“Until now, he’s been a cool cucumber, and he was trying to slow things down, but his adrenaline and his heart rate were a little up.”
So was the velocity on Anderson’s money change-up, Christodulu noticed, while the spin on the curveball didn’t have its usual bite.
He was one strike away from getting out of the third, on a 1-2 count against Justin Turner, but walked him, and not long after, the Dodgers had tied it 2-2.
Those were the only runs Anderson gave up in four playoff games, a remarkable feat for someone who was called up in late August for his major league debut.
While he has been gradually working his way up the Braves’ system, Anderson made a rush into the spotlight this season that reminded Christodulu of Anderson’s sophomore year at Shen, when he helped a senior-heavy team led by Justin Yurchak (now in the Dodgers organization) reach the state championship. As a senior, Anderson spearheaded the Plainsmen’s run to their first-ever state title.
If Anderson didn’t appear to be nervous on Sunday — at least not to start — his former high school coach can’t make the same claim.
“Yee-eaah. I was blocking it out all day, then it was 5 o’clock, 5:30 started rolling around, and I had the same butterflies when he pitched for us, and I had the same butterflies when he pitched in the state semifinals and regionals and championship,” Christodulu said. “It’s a good feeling, though, and I’m sure Ian had similar feelings.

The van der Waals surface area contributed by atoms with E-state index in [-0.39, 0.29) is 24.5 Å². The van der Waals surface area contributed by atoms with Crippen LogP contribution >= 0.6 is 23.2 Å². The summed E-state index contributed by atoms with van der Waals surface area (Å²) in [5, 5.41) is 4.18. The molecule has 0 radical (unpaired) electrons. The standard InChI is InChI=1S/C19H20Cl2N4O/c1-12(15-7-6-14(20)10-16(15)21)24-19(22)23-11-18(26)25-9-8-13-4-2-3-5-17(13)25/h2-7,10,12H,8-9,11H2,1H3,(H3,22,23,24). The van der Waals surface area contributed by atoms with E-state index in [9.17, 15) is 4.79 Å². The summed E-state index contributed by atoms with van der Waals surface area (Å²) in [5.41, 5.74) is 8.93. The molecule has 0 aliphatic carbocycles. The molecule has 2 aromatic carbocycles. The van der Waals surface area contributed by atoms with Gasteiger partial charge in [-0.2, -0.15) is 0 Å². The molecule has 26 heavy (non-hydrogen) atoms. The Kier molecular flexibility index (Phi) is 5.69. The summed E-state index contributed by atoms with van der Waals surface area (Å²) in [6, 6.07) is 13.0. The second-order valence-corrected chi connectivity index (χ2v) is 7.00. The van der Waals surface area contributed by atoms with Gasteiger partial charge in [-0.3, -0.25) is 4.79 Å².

“And I like to think the experiences he had with us helped him in those moments where he knew how to channel his energy and his focus.”
“It was a lot of energy, that’s for sure,” Anderson said in the postgame Zoom conference call. “Wish I could’ve been out there a little bit longer, giving the team a little bit more. But at the end of the day, I felt like I left everything out there.
“I learned quite a bit, that I have what it takes to be up here and can contribute to the team.”
Braves manager Brian Snitker echoed that.
“He was off a little bit. That’s OK. He’s … ,” Snitker said, interrupting himself to let out a little chuckle. “He’s had an unbelievable postseason. He only gave up two runs the whole time in his whole postseason career so far as a major leaguer. That’s going to happen. It could happen to anybody. That kid had an unbelievable year, an unbelievable postseason and we’re really excited about this boy’s future.”
Having been assigned to do rewrites off the TV for both of Anderson’s NLCS starts, I’ve watched more baseball in the last week than I have in the last three years, probably. No kidding. That can happen, when you’re a lifetime Pittsburgh Pirates fan.
So I’ve watched seemingly endless pregame analysis of Anderson’s pitching, how his devilish change-up contrasts with his fastball, complemented by his curve, with colored graphic ball tracking.
What sticks, though, is that image of him cracking up in the dugout after the first inning of Game 7, a 22-year-old comfortable in his own skin and his station on this ballclub.
“I think it’s part of his DNA and personality, which helps,” Smoltz said. “Talking to Brian Snitker, he said, ‘Yep, that’s the way he’s been all year, even between games, he’s sitting on the bench.’
“That’s something you can’t measure. We’ve got measurable statistics for everything in this game, but the one thing we don’t have is the heartbeat and the mental toughness. We haven’t got, that I know of, a number that computes to that, and that’s where you rely on that particular person’s personality.”